Scooby-Doo; The Dangerous Lives of Altar Boys


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The Dangerous Lives of Altar Boys
Directed by Peter Care

On their own terms (which is always the feeblest excuse for a critic) movies like The Dangerous Lives of Altar Boys and Scooby-Doo could easily be mistaken for complete and acceptable visions. Seen without context, they might even look like different movies, but both films spring from the same comic book/cartoon sensibility that now dominates pop culture reflections of human experience. Though made by adults, these films look at life in the limited way that pop-saturated teenagers trivialize it.

Crack Altar Boys open and Scooby-Doo is at its heart: the non-realistic, fantasy exposition of teenage life as an adventure beyond one's conscious control. Although the former is based on a semi-autobiographical novel by the late Chris Fuhrman and the latter on a Hanna-Barbera cartoon tv series, neither film is morally serious. Both narratives are about the way teenagers resort to fantasy as a means of solving everyday problems. Scooby-Doo's van-load of teens?Fred (Freddie Prinze Jr.), Daphne (Sarah Michelle Gellar), Velma (Linda Cardellini), Shaggy (Matthew Lillard) and their dog Scooby?are sometimes detectives of the paranormal who call their clique Mystery Inc. They parallel Altar Boys' junior-high best friends, Tim (Kieran Culkin) and Francis (Emile Hirsch), who resist their Catholic school teaching by attempting life-threatening pranks (the first is nicely symbolic: standing beneath a crucifix-like electrical pole as it falls). The pals also collaborate on a hand-drawn comic book series they sacrilegiously call "The Atomic Trinity." Altar Boys is actually set in the 70s, while the modern-day Scooby-Doo still represents the trivial essence of 70s youth-pop. Updating that center-of-the-universe fallacy, Scooby-Doo's parodistic ridicule of superstition is a version of Altar Boys' teen-pop godlessness. Neither film is actively subversive; religion and the paranormal are viewed by each set of characters as social obstacles to be withstood or overcome. In Scooby-Doo the quest is goofy, in Altar Boys it's maudlin.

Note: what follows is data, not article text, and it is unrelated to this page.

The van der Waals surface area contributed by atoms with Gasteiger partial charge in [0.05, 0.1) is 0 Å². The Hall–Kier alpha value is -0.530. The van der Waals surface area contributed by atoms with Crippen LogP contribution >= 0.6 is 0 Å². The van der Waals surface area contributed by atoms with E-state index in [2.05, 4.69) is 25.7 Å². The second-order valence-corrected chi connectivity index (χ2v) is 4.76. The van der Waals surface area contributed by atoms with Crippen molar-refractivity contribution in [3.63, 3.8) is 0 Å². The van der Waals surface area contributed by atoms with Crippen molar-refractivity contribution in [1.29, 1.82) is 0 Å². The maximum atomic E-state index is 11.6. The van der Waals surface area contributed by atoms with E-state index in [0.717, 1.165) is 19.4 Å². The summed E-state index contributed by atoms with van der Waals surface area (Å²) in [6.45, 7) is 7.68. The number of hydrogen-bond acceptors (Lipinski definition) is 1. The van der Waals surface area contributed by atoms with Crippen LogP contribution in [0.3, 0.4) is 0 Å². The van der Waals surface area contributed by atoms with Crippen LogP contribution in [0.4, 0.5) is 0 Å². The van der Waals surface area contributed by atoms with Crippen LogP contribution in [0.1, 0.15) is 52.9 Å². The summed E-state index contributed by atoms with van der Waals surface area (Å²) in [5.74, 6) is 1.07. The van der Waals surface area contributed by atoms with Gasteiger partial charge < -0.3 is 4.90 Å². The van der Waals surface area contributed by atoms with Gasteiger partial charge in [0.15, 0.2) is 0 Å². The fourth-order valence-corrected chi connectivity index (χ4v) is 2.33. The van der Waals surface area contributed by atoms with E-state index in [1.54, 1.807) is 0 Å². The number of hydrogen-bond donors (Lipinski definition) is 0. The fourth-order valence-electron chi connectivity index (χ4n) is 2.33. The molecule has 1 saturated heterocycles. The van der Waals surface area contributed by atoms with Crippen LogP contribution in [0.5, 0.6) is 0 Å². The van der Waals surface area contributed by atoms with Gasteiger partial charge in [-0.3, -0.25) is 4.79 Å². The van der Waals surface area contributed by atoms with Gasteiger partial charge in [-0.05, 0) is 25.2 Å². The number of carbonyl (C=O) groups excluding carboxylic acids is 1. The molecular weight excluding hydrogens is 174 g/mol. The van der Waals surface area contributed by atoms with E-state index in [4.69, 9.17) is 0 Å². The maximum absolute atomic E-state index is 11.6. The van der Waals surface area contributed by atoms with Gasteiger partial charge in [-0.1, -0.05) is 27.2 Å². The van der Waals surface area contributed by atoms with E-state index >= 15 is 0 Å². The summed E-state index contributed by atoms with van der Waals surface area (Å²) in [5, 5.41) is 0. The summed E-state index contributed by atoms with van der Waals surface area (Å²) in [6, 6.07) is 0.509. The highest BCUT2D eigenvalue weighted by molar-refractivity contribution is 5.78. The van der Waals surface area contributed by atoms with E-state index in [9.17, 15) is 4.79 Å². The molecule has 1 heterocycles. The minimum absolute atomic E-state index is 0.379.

Seeing experience this way, rather than as the credible dread of a Catholic-manque movie like Heaven Help Us or a sophomoric satire like Dogma, is the undeniable result of pop cosseting youth. Would-be artists who grew up with the blandishments of comic book/cartoon culture and action-comedies like The Goonies automatically conceive their own feelings in jokey Scooby-Doo and Marvel comic terms (the template for "The Atomic Trinity"). That explains the thinness of the drama in Altar Boys' routine story of Tim and Francis combating the martinet nun Sister Assumpta (Jodie Foster) and the school's distracted Father Casey (Vincent D'Onofrio). The characterizations are familiar rather than recognizable. Tragic Hanna-Barbera figures.